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Bear attacks are terrible but rare, says a Red Deer Polytechnic bear expert

‘In most encounters, the bears don’t behave aggressively,’ said biology instructor Sandra MacDougall
A grizzly bear roams an exhibit at the Woodland Park Zoo in Seattle. The deaths of two people from a grizzly bear attack in Banff National Park last weekend are a tragic but rare occurrence, says a Red Deer Polytechnic bear expert. (The Canadian Press/AP/Elaine Thompson)

The deaths of two people from a grizzly bear attack near the headwaters of the Red Deer River are tragic, but rare, says a Red Deer bear expert.

“First of all, I want extend my condolences to the family and friends of the victims,” said Red Deer Polytechnic biology instructor Sandra MacDougall, who feels this was a very unfortunate occurrence.

“Grizzly attacks on people are rare, especially when you think of the sheer number of people who visit bear country each year,” she added. “In most encounters, the bears don’t behave aggressively and they usually move away from people.”

This wasn’t the case on Friday evening when a common-law couple and their dog were killed by a grizzly while hiking and camping within Banff National Park, west of Sundre.

Parks Canada had said in an earlier statement that its dispatchers received an alert at about 8 p.m. Friday from an inReach GPS device about a bear attack west of Ya Ha Tinda Ranch, which is about 200 kilometres southwest of Red Deer.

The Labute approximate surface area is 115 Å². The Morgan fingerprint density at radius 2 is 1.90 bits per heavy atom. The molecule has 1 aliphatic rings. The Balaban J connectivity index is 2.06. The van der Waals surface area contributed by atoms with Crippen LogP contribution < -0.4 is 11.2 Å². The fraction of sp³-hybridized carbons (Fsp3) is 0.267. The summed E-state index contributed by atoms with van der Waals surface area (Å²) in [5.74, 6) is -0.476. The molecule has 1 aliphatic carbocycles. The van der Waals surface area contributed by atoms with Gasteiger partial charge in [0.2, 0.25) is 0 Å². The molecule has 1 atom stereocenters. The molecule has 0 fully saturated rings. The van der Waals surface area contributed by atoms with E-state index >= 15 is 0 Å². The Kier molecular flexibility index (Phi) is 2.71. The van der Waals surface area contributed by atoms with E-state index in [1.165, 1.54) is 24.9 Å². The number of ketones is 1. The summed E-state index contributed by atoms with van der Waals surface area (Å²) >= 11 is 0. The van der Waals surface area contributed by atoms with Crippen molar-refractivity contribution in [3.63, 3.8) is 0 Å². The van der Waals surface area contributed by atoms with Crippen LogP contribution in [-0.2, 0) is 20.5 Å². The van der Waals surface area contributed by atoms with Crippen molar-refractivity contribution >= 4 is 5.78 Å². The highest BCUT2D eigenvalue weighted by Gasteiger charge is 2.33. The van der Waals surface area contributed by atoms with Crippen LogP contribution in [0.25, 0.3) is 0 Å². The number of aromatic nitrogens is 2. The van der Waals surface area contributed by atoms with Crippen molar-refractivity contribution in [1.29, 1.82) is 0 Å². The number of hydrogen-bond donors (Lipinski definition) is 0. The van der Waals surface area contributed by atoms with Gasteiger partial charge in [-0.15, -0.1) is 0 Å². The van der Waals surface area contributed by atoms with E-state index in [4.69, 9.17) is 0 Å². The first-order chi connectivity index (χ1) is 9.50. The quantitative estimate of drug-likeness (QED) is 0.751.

It immediately sent its Wildlife Human Attack Response Team to the area by ground because weather conditions in the mountains prevented it from using a helicopter. The team arrived at about 1 a.m. Saturday and found the two people dead, the statement said.

Parks Canada said the team encountered a grizzly bear behaving aggressively and killed it to protect the public.

The names of the deceased have not yet been released, but friends describe the pair as experienced outdoors people who might have just been in the wrong place at the wrong time.

Having participated in many bear studies over the years, MacDougall knows that from August until late September or early October, grizzly and black bears are in hyperphagia, a period when they have a significant drive to feed in order to gain the weight needed to sustain them during their hibernation over the winter

Although bears are known to wander widely in their search for food sources, she said this doesn’t mean fall is a more dangerous time of year in bear country than spring or summer. “People should exercise the same precautions when hiking or camping… through all seasons when bears are active.”

Hikers should be alert and make a lot of noise to avoid sudden surprise encounters with bears at close range, she said. “Your voice can be a great way of making noise.”

If possible, they should travel in larger groups and watch for fresh bear scat, tracks, and other signs that an ursine has recently passed through — such as overturned rocks and logs or fresh carcasses.

And dogs should always be kept on a leash as they can unwittingly provoke a bear attack.

MacDougall advised hikers to read information on the Alberta BearSmart website about grizzly and black bear safe practises before heading out into the wilderness. They should also always let people know of their travel plans and “check in” periodically.

As well, she stressed the importance of carrying bear spray: “There is good scientific evidence, based on analyzing decades of bear encounters where it was used, that show it is an effective bear deterrent in most cases.”

Although these safety tips apply to black bears as well as grizzlys, MacDougall noted black bears are generally considered less aggressive and more tolerant of people.

-With files from The Canadian Press